I'd like for our Have at It debate this week to center around that final sentiment. We all know that Forte is playing out the final year of his rookie contract, one that is paying him $600,000 this season. The Bears appear intent on using their franchise tag on him this winter, one that would pay him about $7.7 million in 2012 but limit his access to a market-level multiyear contract. And we all know that NFL players are expected to return from injuries long before they are fully 100 percent. As the saying goes, you can't make the club in a tub.

[+] EnlargeMatt Forte
AP Photo/Nam Y. HuhMatt Forte left in the first quarter of Sunday's loss to the Kansas City Chiefs with a sprained medial collateral ligament.
So my question is this: To what extent, if any, should Forte protect himself from returning in a vulnerable position, one that could presumably put his long-term health (or value) at risk for the benefit of a team that he believes has undervalued him in contract negotiations? Would a slow or delayed return serve as a nuanced reminder to the Bears of his value to their offense?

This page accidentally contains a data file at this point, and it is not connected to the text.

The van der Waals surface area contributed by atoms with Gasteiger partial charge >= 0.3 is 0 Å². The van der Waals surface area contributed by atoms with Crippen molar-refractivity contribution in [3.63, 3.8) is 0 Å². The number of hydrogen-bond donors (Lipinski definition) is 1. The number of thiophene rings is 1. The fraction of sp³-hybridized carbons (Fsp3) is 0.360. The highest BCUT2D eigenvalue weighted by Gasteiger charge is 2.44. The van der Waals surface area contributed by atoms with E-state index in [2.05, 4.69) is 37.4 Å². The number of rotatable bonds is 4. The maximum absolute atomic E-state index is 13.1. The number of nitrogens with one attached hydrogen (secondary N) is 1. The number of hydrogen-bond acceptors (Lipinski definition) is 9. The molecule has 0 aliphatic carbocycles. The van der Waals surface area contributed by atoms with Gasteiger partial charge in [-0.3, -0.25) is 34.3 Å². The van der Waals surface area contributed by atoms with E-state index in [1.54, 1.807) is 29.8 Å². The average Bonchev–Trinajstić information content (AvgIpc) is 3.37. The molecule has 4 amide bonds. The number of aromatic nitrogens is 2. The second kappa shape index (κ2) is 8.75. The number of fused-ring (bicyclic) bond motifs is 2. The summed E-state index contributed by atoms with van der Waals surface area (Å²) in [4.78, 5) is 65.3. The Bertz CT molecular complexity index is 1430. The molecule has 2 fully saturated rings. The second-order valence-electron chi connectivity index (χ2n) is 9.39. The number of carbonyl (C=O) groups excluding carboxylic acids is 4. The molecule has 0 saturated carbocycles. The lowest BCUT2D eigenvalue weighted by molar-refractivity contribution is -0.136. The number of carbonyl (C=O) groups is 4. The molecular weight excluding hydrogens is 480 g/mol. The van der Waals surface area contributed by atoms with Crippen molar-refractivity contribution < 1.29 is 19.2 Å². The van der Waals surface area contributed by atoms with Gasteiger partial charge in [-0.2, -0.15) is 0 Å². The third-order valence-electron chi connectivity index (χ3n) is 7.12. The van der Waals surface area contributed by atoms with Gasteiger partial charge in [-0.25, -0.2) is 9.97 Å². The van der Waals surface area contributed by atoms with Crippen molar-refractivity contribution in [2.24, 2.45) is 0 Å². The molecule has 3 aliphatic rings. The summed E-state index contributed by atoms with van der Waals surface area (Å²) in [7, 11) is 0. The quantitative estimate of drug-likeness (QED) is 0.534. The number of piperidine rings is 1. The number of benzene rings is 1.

I'm sure many fans want to see Forte back as soon as possible, and they won't spend much time worrying about the millions of dollars he might sacrifice if he re-injures the knee or lowers his value with sub-par injury-related performances. But you might also want to consider how a few former players, now ESPN analysts, think on this subject.

Ross Tucker, an NFL offensive linemen for five years, wrote that Forte shouldn't step back on the field until he is "completely healthy." Tucker added: "Yes, football is a team sport and Forte probably wants to be out there battling for a playoff berth with his teammates. However, it is an individual profession, and every player needs to realize he is essentially an independent contractor and his corporation is himself. That's especially true for someone playing a fungible position like running back on a rookie contract the way Forte is."

Meanwhile, ex-receiver Cris Carter said this week on ESPN Radio that "all reality" should have set in for Forte when he took a helmet to his knee. Added Carter: "All we can take from the NFL is money and memories, the two M's. I tell the kids, get as much of them as you can get."